But what creations! First and foremost, of course, is 2000 AD as a whole. He had a major hand in the entire starting line-up: Harlem Heroes, Invasion feat. Bill Savage, MACH one, Judge Dread (OK, so everything apart from the name went through a pretty radical overhaul), Flesh, the goddamn Visible Man. All had brilliant starting positions, and included a handful of well-defined characters. Never mind that Mills and many of the scripters who took over didn't always write great individual episodes. And his fertile imagination didn't stop there: Shako, Ro-Busters, the ABC Warriors, Nemesis the Warlock, Slaine, Finn, rival comics Crisis and Toxic, the revamped politically aware Savage. With all of these, Mills has been a mainstay of 2000 AD forever, a writing feat only shared by John Wagner and Alan Grant (and, I hate to say it, if these three ever stopped contributing, the comic would all too likely come to a sticky end...)

What's his secret? Of course it's not something one can easily dissect and lay bare. For my money it's mostly about a strong imagination. Now, I grew up with Pat Mills (reading my brother's 'best of 2000 AD Monthlies' as a 6 year-old), but even so I think there's something universal about his work that reminds of the free reign of imagination that children have. Take something fascinating, such as dinosaurs, and just think what would be fun to do with them. Don't worry about a target audience, or about adult concerns like what is or isn't appropriate, or what makes sense, just let your scenarios play out, and let your characters come to life, grab you by the throat, and shake you until your nightmares spill onto the page.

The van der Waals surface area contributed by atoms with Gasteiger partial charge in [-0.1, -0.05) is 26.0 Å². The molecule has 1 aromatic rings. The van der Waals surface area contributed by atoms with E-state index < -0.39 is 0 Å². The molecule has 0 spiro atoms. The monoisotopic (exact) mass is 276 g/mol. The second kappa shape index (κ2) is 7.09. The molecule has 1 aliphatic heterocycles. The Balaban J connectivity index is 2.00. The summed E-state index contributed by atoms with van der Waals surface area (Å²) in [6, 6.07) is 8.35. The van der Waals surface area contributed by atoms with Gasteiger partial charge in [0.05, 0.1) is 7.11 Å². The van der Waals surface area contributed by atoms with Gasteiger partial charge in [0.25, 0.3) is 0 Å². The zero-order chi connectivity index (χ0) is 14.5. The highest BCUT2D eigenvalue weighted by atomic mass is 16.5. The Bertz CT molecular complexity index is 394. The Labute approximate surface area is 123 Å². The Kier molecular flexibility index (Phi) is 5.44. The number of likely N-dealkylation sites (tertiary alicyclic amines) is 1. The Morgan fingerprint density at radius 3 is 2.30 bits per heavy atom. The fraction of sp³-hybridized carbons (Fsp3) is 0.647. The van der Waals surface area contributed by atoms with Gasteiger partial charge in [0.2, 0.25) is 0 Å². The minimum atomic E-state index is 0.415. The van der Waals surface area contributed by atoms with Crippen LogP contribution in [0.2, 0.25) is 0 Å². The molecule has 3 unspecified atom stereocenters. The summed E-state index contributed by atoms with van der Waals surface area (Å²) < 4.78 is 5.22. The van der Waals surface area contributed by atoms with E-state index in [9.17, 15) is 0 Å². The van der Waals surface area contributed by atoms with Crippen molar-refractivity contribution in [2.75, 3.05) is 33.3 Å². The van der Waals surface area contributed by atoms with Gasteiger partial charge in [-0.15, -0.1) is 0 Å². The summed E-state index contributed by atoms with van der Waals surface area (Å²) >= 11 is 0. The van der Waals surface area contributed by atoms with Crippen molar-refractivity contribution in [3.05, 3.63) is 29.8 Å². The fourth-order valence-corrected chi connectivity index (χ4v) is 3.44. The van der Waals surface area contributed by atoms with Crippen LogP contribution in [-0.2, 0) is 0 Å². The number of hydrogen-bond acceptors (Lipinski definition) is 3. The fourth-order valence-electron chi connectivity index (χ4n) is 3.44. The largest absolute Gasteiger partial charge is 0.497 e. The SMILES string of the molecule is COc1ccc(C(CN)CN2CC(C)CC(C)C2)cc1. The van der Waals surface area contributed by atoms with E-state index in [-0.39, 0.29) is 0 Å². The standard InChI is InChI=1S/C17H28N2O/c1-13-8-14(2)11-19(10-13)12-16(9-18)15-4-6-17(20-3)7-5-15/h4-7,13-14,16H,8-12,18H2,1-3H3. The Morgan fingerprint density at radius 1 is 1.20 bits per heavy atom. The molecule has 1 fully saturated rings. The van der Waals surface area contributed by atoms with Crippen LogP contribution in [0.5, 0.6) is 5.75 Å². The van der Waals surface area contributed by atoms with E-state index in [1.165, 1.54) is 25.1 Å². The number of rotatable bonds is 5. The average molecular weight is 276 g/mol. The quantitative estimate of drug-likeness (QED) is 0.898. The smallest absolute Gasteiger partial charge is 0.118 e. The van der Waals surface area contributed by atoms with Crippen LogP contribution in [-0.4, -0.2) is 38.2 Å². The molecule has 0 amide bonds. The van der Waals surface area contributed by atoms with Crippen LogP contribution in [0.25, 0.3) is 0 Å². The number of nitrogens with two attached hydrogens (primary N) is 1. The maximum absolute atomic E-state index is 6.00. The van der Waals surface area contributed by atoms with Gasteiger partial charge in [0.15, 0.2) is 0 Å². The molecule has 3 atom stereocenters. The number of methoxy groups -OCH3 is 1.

Nemesis the Warlock, especially the early stories set in Termight, are for me the epitome of this free imagination approach to comics. I mean, where does he come from? An 'good' alien fighting 'evil' humans is old hat, sure, but Nemesis just looks and acts so weird, so bizarre, so actually alien. To be sure, Kevin O'Neill played a huge part in making the strip endlessly fascinating and re-readable, but I can't help but think that a lot of the ideas were Mills'. The basic descriptions of the main characters, the idea of tunnels where people walk on all sides, the magma gloves, the barren surface wasteland, the monks with their grimoires, the torture pits. At the very least a joint effort - but all Mills' stories have bizarre trappings, so I'm giving him a lot of the credit.